Indiana lawmakers about to tackle food safety
When Indiana lawmakers return to the State Capitol next week, they'll have plenty of issues to deal with. Along with drafting a state budget and debating controversial "Right to Work" legislation, they'll also be tackling the topic of food safety.
"We really need to act now," said Rep. Bill Davis (R – Portland). "If we have the ability to stop this in transit, why wait till we make someone sick?"
Davis is lead-sponsor of a bill that would help protect your family from dangerous food. He decided to draft the legislation after watching Eyewitness News' investigation showing truckloads of unsafe food heading to Indiana grocery stores and restaurants.
13 Investigates and Indiana State Police first exposed the problem this summer, documenting unrefrigerated meat and seafood transported at dangerously-high temperatures – often alongside produce and grains contaminated by blood and juices dripping from the raw meat.
"It's deplorable. It's unacceptable," Davis said, after watching 13 Investigates' video. "With all the salmonella and e.Coli that we're hearing about every day, we ought to stop it where we find it."
Davis' bill would close a gap in state law that currently makes it difficult to stop dangerous food in transit.
Under current law, Indiana State Police motor carrier officers can stop any truck to check for safety violations such as failing brakes, overweight loads or driver fatigue. State Troopers can issue a citation and place a truck and its driver "out of service" for any of those safety problems, but they have no authority to cite or detain a truck on the basis of transporting food in an unsafe manner. Davis' bill would change that.
"We're going to give them the ability to take that truck out of service on the spot," said the four-term lawmaker.
The legislation would allow properly-trained ISP troopers to cite a motor carrier for transporting food at improper temperatures (a serious threat that can cause food poisoning) and place that truck out of service. It would also impose criminal penalties for carriers who deliver adulterated food that had been ordered condemned, and make transportation companies pay the cost of discarding their condemned truckloads of food. Under the current system, that cost often falls on local municipalities.
The bill is now being drafted by the Legislative Services Agency and will be formally introduced in the House of Representatives next week, where it will likely be assigned to the Public Health Committee or to the Roads & Transportation Committee.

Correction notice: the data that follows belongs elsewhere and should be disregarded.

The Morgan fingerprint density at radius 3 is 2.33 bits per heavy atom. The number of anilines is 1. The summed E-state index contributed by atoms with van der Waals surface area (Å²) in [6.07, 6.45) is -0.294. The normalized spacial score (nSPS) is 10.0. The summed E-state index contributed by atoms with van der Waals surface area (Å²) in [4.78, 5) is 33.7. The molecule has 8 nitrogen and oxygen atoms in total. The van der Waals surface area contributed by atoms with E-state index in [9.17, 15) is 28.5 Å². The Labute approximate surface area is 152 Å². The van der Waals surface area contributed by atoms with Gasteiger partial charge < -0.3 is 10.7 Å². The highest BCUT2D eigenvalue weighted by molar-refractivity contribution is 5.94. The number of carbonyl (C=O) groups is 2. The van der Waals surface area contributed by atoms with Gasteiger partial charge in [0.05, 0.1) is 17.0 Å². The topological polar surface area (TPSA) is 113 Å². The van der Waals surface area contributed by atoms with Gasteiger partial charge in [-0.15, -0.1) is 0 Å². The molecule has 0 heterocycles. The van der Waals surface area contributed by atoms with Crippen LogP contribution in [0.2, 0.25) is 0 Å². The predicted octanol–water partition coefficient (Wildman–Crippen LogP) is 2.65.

It already has support from Indiana State Police and the Indiana State Department of Health. Key industry groups – including the Indiana Motor Truck Association, the Indiana Restaurant Association and Indiana Grocery Association – tell Eyewitness News they will likely support the legislation, too.
"We favor any efforts to improve food safety," said IMTA president Gary Langston, who has not yet seen the food transportation safety bill. "We agree that if the enforcement officer identifies an unsafe situation involving food, we believe he should have the authority to act as needed on the spot. We'd be completely in support of that."
The President of Indiana Grocery & Convenience Store Association agrees. "Right now, the whole thing is a mish-mosh of state and federal rules that makes enforcement problematic," said IGCSA president Joe Lackey. "Our industry's concern is if consumers lose confidence in the products, we're in big trouble … so we'd be very much in favor of that [legislation]."
Davis believes his colleagues in the Indiana General Assembly will support the bill, too.
"I don't think this is a bill that will be controversial," he said. "It's an issue that affects everyone on a daily basis. It affects our families, affects our children, affects the general public, so my guess is it comes out of this House 98 to 0 and sails through the Senate the very same way. This is about the food safety of all Hoosiers and people across the country."